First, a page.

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House Panel Approves Bill to Delay Federal Medicaid Cuts

By Drew Armstrong, CQ Staff

April 9, 2008 -- A House subcommittee Wednesday approved legislation to block for a year Bush administration moves to cut federal Medicaid funds for specific purposes, shifting costs to the states.

The House Energy and Commerce Health Subcommittee approved the bill (HR 5613) by voice vote, after adopting by voice a substitute amendment by full committee Chairman John D. Dingell, D-Mich.

Dingell's substitute embodied a compromise with committee Republicans, who generally supported his legislation but voiced some concerns about it during meetings prior to the markup.

Specifically, the substitute clarified the bill's language to ensure that it would block only the seven new Medicaid regulations lawmakers oppose, and would not block other new administrative regulations in the future.

In return, full committee ranking Republican Joe Barton of Texas said he would support the bill, and urge the White House not to oppose it.

The administration previously said President Bush would almost certainly veto the bill. But a veto threat could prove hollow if Republicans in both chambers support the legislation, because Congress might be able to override any veto. A two-thirds vote of members present and voting in each chamber is required for an override.

Medicaid is a joint state-federal health program for the poor; the federal government pays about 57 percent of the costs on average—an estimated $204 billion in fiscal 2008. States and the federal government have long argued over how to share the program's costs.

The Congressional Budget Office estimates that Dingell's bill would cost about $1.65 billion, because the budget office has already assumed the savings from the regulations in its "baseline" financial projections.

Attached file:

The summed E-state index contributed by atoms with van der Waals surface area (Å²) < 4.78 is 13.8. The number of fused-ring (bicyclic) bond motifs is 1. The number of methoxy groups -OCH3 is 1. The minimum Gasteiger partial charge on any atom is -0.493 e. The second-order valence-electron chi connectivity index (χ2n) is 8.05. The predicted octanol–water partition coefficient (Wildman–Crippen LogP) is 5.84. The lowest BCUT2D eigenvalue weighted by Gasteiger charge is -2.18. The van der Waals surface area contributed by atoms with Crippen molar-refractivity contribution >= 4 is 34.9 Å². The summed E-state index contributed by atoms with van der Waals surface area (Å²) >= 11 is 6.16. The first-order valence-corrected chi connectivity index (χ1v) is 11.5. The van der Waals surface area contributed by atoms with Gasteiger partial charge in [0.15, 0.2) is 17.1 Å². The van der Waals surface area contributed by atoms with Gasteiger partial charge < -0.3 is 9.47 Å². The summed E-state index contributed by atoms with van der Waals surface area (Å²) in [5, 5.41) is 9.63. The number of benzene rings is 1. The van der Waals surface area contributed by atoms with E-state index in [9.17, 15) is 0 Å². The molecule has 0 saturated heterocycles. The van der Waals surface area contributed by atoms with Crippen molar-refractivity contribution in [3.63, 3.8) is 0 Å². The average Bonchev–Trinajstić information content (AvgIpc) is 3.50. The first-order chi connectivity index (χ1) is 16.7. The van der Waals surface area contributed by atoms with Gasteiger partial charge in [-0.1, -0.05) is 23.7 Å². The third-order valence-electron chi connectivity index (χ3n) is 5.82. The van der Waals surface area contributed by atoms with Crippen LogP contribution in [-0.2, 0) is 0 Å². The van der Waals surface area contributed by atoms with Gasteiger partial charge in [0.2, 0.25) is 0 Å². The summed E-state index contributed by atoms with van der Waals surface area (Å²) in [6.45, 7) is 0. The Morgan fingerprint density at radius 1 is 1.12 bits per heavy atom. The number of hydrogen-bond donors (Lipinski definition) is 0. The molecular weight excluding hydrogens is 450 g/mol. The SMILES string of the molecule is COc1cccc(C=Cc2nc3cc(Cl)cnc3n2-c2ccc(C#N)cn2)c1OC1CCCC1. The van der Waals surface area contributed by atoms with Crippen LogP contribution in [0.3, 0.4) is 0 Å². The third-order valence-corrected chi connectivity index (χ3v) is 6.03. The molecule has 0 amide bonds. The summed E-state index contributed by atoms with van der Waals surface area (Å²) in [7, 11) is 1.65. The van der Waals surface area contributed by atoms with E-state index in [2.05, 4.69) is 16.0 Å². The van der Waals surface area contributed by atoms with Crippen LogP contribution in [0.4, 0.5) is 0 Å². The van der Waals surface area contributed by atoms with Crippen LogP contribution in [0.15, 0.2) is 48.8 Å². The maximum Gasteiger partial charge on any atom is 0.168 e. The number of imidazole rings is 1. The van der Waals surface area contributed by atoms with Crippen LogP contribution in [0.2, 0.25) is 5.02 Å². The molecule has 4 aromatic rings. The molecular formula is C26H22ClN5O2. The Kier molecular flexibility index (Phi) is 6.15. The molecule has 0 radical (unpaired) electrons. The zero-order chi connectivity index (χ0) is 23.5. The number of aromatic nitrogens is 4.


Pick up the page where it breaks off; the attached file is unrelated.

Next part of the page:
That cost would be offset in part by anticipated savings from a provision to require electronic verification of assets of people applying for Medicaid. Another offset would take money from the Physician Quality Improvement Fund, borrowing from the fund's 2013 allocation, and repaying the money a year later.

The bill also would include $25 million each year to fight fraud and abuse in Medicaid.

The seven regulations put forward by the administration would together save Medicaid about $17.8 billion over five years, according to the CBO. They are intended to:

  • Limit state Medicaid payments to public hospitals, which would reduce federal payments as well.
  • Narrow the services the government would pay for under case management plans that some states provide patients.
  • Prohibit federal reimbursement for the costs of transporting Medicaid-eligible children to school and administering Medicaid services at schools.
  • Narrow the types of "rehabilitative" services that the federal government would pay for.
  • End federal Medicaid reimbursement for students at teaching hospitals.
  • Narrow outpatient hospital services eligible for federal reimbursement.
  • Limit taxes that some states charge health providers as a way to reduce Medicaid's draw on their budgets.

The rule on case management is already in effect; others would take effect shortly. Dingell's bill would postpone the seven regulations until April 2009, after a new president is in office.

A similar bill (S 2819) has been introduced in the Senate by Edward M. Kennedy, D-Mass.; John D. Rockefeller IV, D-W.Va.; and Olympia J. Snowe, R-Maine. In addition to the rules targeted by the Dingell bill, it would postpone two others: one involving a board that hears appeals of Health and Human Services policies and another regarding the State Children's Health Insurance Program.

Rockefeller is expected to press the Bush administration on Medicaid regulations later today, when Dennis G. Smith, director of the Center for Medicaid and State Operations at the Centers for Medicare and Medicaid Service, is scheduled to appear before Senate Finance.

Smith said last month that the administration

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